The thought receptacle

Stephen's mental dustbin

Tue, 20 May 2014

Cyclin' USA

[I wrote this last summer, as you can probably tell.]

In late June I was in a piano shop in Palo Alto, California, signing a rental agreement. I ended up renting a portable digital piano. Since it was a portable, the guy was clearly thinking about letting me take it home myself instead of paying for the usually-obligatory delivery. “What kind of transport do you have?” “A bike” I replied. There was no raised eyebrow. Feeling myself at once the doubly-strange foreigner, I even made some comment about my self-perceived eccentrism, but he flatly rejected it. “No, no... round here is bike central!”.

In relative terms, he's right. In the San Francisco Bay area, there is no shortage of expressed enthusiasm for cycling. Local governments, including my local, Redwood City, are quick to state their firm commitment to cycling and other sustainable transport options. Companies too, including my own illustrious employer, are quick to include in their “mission” a “commitment” to something sustainable.

The problem is that it's all doublethink. Everyday people's lives are hopelessly locked into the car-dependent lifestyle. And neither companies nor any kind of government make any credible moves towards changing anything—after all, they are staffed by the very same kind of ordinary, locked-in people.

This doesn't sound so unusual. All the above would apply to most of the UK too. There are, however, big differences between here and the UK. Many differences are simply of extent—the same problems show up, but tend to occur here with greater severity. But there are also deeper differences in attitude.

One such deeper difference is as follows. In the UK, there is at least a token attempt, by authorities and lawmakers, to give cycling some kind of notional status as road users. Local authorities know that they have obligations towards cyclists, even if they don't execute them very well, and even if “ordinary people” don't think much about cycling. In the Bay area, it's subtly different. Cycling has (even) less status in the minds of local authority employees. reflecting its even lower status in the minds of people at large. Around Redwood Shores I couldn't legally turn left at a majority of junctions, because they use induction loops that are not calibrated to detect bicycles. At least in Britain, it is only the occasional rogue junction that has this property. Here it's at least half of all signalled junctions. Of course, the same city's web site proudly claims a commitment to making their roads accessible for all. But their deeds don't match up. My accumulated experience led me to believe that this is not just haphazard incompetence; it stems from a baked-in belief that cycling is not a thing that needs full consideration, that “people don't bike on this road”.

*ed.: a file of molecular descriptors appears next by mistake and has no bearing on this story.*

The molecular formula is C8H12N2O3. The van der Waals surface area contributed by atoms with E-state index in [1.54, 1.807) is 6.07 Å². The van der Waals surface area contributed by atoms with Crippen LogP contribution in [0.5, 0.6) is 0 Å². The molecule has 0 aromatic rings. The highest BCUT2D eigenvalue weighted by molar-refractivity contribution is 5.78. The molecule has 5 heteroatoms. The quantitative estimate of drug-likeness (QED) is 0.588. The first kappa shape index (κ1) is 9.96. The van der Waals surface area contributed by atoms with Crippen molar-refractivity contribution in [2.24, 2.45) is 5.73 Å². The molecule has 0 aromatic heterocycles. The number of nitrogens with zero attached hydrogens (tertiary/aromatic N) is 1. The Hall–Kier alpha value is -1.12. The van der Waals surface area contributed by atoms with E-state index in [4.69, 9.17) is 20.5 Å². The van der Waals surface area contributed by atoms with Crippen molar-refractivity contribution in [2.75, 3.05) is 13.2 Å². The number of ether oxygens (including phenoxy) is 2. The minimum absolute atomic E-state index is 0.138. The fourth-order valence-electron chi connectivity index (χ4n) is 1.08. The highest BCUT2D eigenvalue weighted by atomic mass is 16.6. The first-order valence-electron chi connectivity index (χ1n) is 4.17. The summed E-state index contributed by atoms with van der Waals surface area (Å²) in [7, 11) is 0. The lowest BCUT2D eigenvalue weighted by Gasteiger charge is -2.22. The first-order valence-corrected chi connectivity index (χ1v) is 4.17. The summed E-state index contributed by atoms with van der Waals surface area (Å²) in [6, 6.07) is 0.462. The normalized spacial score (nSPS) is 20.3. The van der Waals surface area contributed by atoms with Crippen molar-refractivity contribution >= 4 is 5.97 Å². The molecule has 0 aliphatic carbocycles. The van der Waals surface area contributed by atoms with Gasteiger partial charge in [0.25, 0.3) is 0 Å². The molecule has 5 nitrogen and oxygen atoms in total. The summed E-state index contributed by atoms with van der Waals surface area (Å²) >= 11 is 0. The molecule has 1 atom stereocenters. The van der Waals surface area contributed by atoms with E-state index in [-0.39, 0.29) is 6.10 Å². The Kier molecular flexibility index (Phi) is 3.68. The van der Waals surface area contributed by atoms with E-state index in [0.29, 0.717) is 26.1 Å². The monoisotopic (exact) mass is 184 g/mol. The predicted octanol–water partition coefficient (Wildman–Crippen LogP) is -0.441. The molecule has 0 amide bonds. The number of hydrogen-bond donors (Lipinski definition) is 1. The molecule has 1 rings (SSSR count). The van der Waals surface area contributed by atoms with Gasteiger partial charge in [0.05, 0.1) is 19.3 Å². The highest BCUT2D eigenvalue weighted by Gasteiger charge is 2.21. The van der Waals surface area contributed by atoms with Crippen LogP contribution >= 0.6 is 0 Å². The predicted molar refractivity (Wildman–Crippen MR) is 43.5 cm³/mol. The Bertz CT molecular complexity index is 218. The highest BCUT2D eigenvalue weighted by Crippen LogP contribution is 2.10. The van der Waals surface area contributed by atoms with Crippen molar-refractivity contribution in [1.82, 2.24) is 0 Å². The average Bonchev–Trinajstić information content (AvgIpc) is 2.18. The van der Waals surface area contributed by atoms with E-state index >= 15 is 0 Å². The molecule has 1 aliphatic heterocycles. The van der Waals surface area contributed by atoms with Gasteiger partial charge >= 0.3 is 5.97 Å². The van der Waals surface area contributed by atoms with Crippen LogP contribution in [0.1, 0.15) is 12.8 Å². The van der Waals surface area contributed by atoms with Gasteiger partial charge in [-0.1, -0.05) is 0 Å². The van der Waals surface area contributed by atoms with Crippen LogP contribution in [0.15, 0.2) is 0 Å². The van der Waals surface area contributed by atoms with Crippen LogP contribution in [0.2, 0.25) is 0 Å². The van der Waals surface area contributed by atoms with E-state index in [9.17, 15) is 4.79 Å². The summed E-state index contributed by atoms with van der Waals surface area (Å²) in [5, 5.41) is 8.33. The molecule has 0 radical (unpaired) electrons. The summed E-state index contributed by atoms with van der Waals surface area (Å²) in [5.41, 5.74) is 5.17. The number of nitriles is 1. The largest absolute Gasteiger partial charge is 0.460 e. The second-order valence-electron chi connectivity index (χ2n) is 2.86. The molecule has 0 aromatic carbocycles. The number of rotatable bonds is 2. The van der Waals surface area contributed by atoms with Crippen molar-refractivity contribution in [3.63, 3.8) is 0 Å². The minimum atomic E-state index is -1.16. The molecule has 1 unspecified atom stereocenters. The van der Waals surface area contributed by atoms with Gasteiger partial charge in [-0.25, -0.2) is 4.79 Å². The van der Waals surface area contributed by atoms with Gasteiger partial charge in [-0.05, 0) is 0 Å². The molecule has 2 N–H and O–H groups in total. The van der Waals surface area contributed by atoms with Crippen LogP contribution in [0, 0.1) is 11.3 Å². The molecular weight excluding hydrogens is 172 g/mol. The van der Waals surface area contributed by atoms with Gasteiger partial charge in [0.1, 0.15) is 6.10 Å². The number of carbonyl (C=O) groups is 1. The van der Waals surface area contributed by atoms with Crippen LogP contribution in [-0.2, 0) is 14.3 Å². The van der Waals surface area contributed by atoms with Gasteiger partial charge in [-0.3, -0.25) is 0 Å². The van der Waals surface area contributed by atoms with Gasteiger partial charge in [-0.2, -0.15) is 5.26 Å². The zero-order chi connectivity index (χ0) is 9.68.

That's not to say that people here don't like to cycle. They do. Here's an illustration of the difference. There's plenty of cycle “tracks” or shared-use “trails” provided around here. In most cases, they are completely disconnected from the road. What they are connected to is the “parking lot”. Most cycling infrastructure is not provided so that people can get to places. Cycling is something to do at the weekend, very often “as a family”. How do you get to and from the cycle trail? You do so in your family car, of course. In Britain, there would at least be some ill-designed attempt at accommodating movement on and off the cycle route. This kind of omission is another sign of a locked-to-the-car mentality.